Someone just gave me this CD compilation and I recognize about half the titles, so let's give it a spin and check it out. If you listen to the lyrics, the title may be a bit misleading - some of these tunes deal more with heartbreak than romance.
Peak on the US Billboard Top 200 chart: Did not chart
- Are You Lonesome Tonight? - Elvis Presley (1960, #1 Pop): A classic. And the spoken word bit in the middle of it all must have made the girls swoon back then even if it goes on longer than it should. I have to admit that Elvis seemed to have total control over his voice at this stage in his career.
- Blue Velvet - Bobby Vinton (1963, #1 Pop, #1 Easy Listening): This thing starts with a hook and doesn't let up. Now it reminds me of the David Lynch flick, but I always liked Vinton because I heard a lot of him when I was a child thanks to a TV ad for one of his compilation albums (K-Tel, maybe?). Love the wordless background vocals - what an arrangement!
- Love Theme from Romeo & Juliet - Henry Mancini and His Orchestra (1969, #1 Pop, #1 Easy Listening): this instrumental is used ironically these days in TV shows, but it's a beautiful piece and Mancini does what Mancini does - he was one of the best. Heck, it knocked The Beatles out of the #1 spot.
- Can't Get Used to Losing You - Andy Williams (1963, #2 Pop, #1 Easy Listening): I dig the syncopated pizzicato strings, but that's about it.
- Release Me - Engelbert Humperdinck (1967, #4 Pop, #28 Easy Listening): Schmaltz. Pass.
- Make The World Go Away - Eddy Arnold (1965, #6 Pop, #1 Easy Listening): Worth listening for Arnold's smooth voice and the piano playing. This one takes me back - I'm sure I heard it on Hee Haw or the Jimmy Dean Show or some such.
- Spanish Eyes - Al Martino (1966, #15 Pop, #1 Easy Listening): Even the use of Spanish lyrics over a Italian ballad can't ruin this crooning. Now I'm hungry for a stromboli. see also: Moon Over Naples by Bert Kaempfert (he's got the mad hits).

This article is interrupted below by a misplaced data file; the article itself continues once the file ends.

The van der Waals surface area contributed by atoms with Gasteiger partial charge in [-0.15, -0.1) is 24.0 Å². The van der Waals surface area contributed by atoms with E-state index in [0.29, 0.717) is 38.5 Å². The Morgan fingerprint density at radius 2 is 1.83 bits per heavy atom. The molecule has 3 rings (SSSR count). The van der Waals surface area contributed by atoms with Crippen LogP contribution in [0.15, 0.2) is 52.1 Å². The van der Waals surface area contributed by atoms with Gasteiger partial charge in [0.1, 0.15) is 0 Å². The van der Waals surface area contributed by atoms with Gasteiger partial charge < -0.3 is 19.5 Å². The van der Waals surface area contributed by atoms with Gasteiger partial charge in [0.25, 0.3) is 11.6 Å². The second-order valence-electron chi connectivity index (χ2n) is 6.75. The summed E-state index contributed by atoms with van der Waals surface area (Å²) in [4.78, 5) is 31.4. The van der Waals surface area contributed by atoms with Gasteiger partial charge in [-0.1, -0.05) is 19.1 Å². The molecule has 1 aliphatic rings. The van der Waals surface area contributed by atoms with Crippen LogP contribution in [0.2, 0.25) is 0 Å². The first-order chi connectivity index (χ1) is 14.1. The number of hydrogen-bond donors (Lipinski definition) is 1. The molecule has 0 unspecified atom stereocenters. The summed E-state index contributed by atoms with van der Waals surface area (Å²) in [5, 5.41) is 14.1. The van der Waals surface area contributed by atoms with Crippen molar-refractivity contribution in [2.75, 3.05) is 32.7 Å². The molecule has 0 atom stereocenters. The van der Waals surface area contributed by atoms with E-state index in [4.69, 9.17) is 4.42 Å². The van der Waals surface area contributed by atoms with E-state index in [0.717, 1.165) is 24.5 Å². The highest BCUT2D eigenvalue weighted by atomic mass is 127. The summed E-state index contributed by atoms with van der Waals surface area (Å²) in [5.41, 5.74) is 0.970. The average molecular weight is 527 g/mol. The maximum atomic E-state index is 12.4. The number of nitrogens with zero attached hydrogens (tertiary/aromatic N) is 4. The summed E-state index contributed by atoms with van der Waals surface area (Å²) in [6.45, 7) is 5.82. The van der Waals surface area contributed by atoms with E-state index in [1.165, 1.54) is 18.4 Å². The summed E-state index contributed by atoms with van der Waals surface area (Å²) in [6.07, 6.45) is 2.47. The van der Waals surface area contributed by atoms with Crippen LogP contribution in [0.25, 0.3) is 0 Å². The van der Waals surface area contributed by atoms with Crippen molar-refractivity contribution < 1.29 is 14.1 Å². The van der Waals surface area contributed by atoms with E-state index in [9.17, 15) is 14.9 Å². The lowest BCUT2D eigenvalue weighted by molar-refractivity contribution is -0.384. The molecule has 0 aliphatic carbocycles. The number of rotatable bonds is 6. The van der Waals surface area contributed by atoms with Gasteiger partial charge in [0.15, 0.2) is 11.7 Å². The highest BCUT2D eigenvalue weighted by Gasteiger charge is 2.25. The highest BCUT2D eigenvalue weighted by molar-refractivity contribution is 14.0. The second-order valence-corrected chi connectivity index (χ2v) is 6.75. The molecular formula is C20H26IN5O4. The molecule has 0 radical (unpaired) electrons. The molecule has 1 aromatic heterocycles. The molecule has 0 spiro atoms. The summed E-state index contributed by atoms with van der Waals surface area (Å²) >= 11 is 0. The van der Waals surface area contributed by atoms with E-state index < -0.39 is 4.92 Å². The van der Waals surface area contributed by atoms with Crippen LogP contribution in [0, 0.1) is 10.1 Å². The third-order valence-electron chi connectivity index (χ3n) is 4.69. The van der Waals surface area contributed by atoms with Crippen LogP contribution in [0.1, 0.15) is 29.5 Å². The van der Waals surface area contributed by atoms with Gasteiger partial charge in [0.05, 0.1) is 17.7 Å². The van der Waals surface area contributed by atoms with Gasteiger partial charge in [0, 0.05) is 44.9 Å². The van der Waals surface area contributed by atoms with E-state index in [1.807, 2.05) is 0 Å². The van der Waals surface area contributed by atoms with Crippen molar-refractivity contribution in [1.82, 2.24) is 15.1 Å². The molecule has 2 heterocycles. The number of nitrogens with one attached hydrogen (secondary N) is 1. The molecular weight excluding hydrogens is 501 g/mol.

- Don't Break the Heart That Loves You - Connie Francis (1962, #1 Pop, #1 Easy Listening): I don't know how she does it, but Connie in her prime (1961-65) could actually pout while singing and it's gotta be the sexiest thing I've heard so far today. Her scooping from note to note sometimes bothers me, but not on this track maybe because the strings scoop right along with her.
- Ramblin' Rose - Nat King Cole (1962, #2 Pop, #1 Easy Listening): This tune isn't the best use of Cole's voice, but a lot of folks must have liked it. It's as if he's trying to capitalize on Ray Charles' sound of the time, which is probably what the record label was aiming for. Not bad, but there's much better Cole out there.
- Can't Help Falling In Love - Elvis Presley (1962, #2 Pop, #1 Easy Listening): If this isn't the best thing Elvis ever recorded, it's certainly in the discussion. Timeless. They should have closed the disc with this tune, but we've got four more. Bad sequencing, guys.
- The End Of The World - Skeeter Davis (1963, #2 Pop, #1 Easy Listening): Never been a fan of this one and I couldn't tell ya why.
- Since I Fell For You - Lenny Welch (1963, #4 Pop, #3 Easy Listening): I absolutely adore this tune. I've heard plenty of versions and I love them all. I always ask the karaoke guys if I can sing this, but they never have the track. Shame because I'd crush it. Once this CD ends, I'll circle back around to this track.
- When I Fall in Love - The Lettermen (1962, #7 Pop, #1 Easy Listening): If I told you to imagine The Lettermen singing a standard from the '50s, you could hear this in your head without having to listen to a recording. It's exactly what you'd expect. That said, the vocal harmonies are gorgeous. No autotune needed. Wow.
- Moon River - Henry Mancini and His Orchestra (1961, #11 Pop, #1 Easy Listening): Love it. The song, the arrangement, the movie. All of it. The song is in the Grammy Hall of Fame, won an Academy Award for Best Original Song, as well as Grammy Awards for Record of the Year and Song of the Year.